More Good News on Aquafeeds

Black soldier fly products may serve as a great component of animal fee.  However, in many, if not most, cases, it is only a partial replacement for other animal feed ingredients, such as fish meal. Bringing black soldier fly content above certain percentage decreases performance of the animals that feed on it. It is not surprising, because relatively few vertebrates feed on a single prey species and nothing else. However, a recent study has shown that rainbow trout appears to do fine just on black soldier flies.

Bartucz, T., Csókás, E., Nagy, B., Gyurcsák, M.P., Bokor, Z., Bernáth, G., Molnár, J., Urbányi, B. and Csorbai, B., 2023. Black Soldier Fly (Hermetia illucens) Meal as Direct Replacement of Complex Fish Feed for Rainbow Trout (Oncorhynchus mykiss) and African Catfish (Clarias gariepinus). Life, 13(10), 1978. https://doi.org/10.3390/life13101978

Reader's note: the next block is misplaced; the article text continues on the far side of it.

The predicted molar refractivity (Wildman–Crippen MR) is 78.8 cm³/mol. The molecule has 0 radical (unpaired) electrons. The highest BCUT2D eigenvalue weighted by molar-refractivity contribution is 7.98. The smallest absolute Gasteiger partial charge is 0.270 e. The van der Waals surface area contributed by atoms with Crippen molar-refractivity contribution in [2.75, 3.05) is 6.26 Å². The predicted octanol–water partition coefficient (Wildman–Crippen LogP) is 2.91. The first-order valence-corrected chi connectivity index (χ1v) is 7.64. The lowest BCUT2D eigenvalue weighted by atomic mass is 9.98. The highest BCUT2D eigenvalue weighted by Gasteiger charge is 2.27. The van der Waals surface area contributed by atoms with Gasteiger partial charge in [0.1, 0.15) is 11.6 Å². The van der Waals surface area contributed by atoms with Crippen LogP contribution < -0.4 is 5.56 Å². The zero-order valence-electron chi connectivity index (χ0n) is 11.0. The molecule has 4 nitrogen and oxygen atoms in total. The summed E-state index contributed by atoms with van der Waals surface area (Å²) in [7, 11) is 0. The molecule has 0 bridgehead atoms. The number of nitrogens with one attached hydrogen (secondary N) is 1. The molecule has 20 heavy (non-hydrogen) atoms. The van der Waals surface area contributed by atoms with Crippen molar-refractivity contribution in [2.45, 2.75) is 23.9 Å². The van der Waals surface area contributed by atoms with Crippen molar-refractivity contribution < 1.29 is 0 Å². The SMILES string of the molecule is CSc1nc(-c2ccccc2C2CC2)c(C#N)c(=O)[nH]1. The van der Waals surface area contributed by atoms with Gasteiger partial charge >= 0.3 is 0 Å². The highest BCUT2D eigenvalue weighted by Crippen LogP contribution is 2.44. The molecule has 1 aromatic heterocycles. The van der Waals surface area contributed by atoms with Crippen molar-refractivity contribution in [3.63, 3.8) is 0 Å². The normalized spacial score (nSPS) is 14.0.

In the experiments, defatted black soldier fly meal reared on vegetable byproducts was used in the fry rearing of two economically important fish species, African catfish and rainbow trout. Both fish species were reared in a recirculation system and 0–33–66–100% of the complex fry feed was replaced by a defatted prepupae meal of black soldier flies during a 28-day feeding experiment. African catfish was reared at 25 ± 1 °C while rainbow trout was reared at 12 ± 1 °C. The results showed that the growth of African catfish was not significantly reduced when 66% of the feed was replaced by soldier fly meal (mean weight in the control fish group at the end of the experiment was 0.4632 ± 0.2469 g, while the 66% group resulted mean weights of 0.4150 ± 0.1886 g) and the survival did not show any statistically different results (mean survival in control group was 57.48 ± 13.76% while it was 56.6 ± 7.763% in the 66% group). In the case of rainbow trout, replacing the feed entirely with insect meal did not cause a decrease in weight gain (final mean weight in the control group was measured at 1.9640 ± 0.4154 g, while in the group consuming only insect meal, it was 1.9410 ± 0.4248 g) or in survival (in the control group 98.5%, while in the group consuming only insect meal 99.5%). All these preliminary results indicate that black soldier fly meal can be used directly as a nursery feed in fish farming as a partial or total replacement of complete feeds. The results showed that black soldier fly meal could replace 66% of the complex brood feed of African catfish and up to 100% of rainbow trout feed without deterioration of production results. Our experiments have therefore opened the way for further experiments on insect meal in larval rearing.